Sen. McSally in Yuma: We Must Close Loopholes in Immigration System

Apr 17, 2019

U.S. Senator Martha McSally was in Yuma on Wednesday and said Congress must act to address what she says is a crisis at the border.

Senator McSally said Congress needs to address loopholes in the immigration system that she says has incentivized thousands of Central American migrants to enter the country illegally and ask for asylum.

On Tuesday, Yuma Mayor Doug Nicholls said he was issuing a state of emergency because non-governmental organizations that have been assisting the migrants are being overwhelmed by the hundreds of people coming through every day.

McSally spoke with Nicholls and other community leaders before she spoke with reporters at the Yuma International Airport.

“This is not a game," she said."This is a very real crisis that as you can see is overwhelming communities like Yuma. I’m just calling on my colleagues on the other side of the aisle in Washington, DC to come to the table so that we can pass legislation so we can close these loopholes.”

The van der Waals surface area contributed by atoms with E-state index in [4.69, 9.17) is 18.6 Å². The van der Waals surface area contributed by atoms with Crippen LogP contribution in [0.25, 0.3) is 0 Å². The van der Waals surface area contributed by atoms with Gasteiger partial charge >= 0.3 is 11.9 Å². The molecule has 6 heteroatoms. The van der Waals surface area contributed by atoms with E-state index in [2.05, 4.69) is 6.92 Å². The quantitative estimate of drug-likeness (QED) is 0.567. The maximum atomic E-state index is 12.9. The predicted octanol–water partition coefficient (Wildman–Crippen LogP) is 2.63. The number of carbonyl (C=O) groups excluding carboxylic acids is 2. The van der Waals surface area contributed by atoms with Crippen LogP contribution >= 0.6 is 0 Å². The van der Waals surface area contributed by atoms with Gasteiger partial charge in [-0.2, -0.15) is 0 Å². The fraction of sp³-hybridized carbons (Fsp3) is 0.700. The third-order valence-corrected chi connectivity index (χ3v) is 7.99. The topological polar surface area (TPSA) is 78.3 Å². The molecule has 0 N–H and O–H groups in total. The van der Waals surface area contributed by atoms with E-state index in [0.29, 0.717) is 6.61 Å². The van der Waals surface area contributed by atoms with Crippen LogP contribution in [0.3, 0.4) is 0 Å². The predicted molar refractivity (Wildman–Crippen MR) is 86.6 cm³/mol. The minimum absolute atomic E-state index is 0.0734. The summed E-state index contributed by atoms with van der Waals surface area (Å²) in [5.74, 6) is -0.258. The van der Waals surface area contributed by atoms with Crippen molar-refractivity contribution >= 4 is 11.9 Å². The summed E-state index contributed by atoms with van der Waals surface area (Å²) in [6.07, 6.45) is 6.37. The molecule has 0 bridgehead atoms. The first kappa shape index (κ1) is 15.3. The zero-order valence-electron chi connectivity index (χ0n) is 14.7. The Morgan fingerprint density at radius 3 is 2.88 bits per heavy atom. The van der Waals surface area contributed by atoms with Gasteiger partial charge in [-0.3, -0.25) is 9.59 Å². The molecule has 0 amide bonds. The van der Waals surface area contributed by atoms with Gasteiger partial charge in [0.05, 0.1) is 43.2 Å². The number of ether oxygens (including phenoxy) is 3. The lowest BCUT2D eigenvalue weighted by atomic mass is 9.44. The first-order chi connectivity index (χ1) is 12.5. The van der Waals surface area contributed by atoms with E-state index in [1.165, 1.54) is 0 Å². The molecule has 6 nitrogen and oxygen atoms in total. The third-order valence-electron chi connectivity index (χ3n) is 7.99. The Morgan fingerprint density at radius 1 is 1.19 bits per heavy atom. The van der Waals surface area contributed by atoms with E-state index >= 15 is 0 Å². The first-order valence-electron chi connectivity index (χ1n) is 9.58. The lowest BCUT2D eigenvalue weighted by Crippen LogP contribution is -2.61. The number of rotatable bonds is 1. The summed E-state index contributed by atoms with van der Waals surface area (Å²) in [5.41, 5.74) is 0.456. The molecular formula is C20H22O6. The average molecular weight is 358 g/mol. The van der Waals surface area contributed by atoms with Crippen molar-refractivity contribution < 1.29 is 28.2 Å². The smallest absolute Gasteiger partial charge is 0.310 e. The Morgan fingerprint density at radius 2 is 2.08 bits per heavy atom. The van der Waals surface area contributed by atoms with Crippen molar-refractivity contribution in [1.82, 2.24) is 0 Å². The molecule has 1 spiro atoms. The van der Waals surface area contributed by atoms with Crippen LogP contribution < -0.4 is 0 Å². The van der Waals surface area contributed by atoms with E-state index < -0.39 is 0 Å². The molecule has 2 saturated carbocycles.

McSally said the loopholes include challenges in returning unaccompanied minors to their home countries beyond Mexico, laws that limit how long family units can be detained and low asylum process standards.

McSally said she and fellow Arizona Sen. Kyrsten Sinema wrote a letter requesting that agents not be removed from ports of entry.

This has been done in recent weeks to move agents to deal with the large number of Central American asylum-seeking migrants who cross illegally away from the port.

But that has led to longer wait times in San Luis for American citizens returning from Mexico, legal workers and Mexican shoppers coming into Yuma County. People crossing have reported wait times of several hours because fewer lanes are open for pedestrians and motorists alike.

“It is having significant impact at the ports for the legitimate cross-border commerce, the daily traffic that you have here," McSally said. "This is just another reason why we have got to stop this crisis.”

While she was in Yuma, McSally also met with local military leaders about the need to address sexual assault in the military. McSally has said she is a survivor of sexual abuse from a military leader.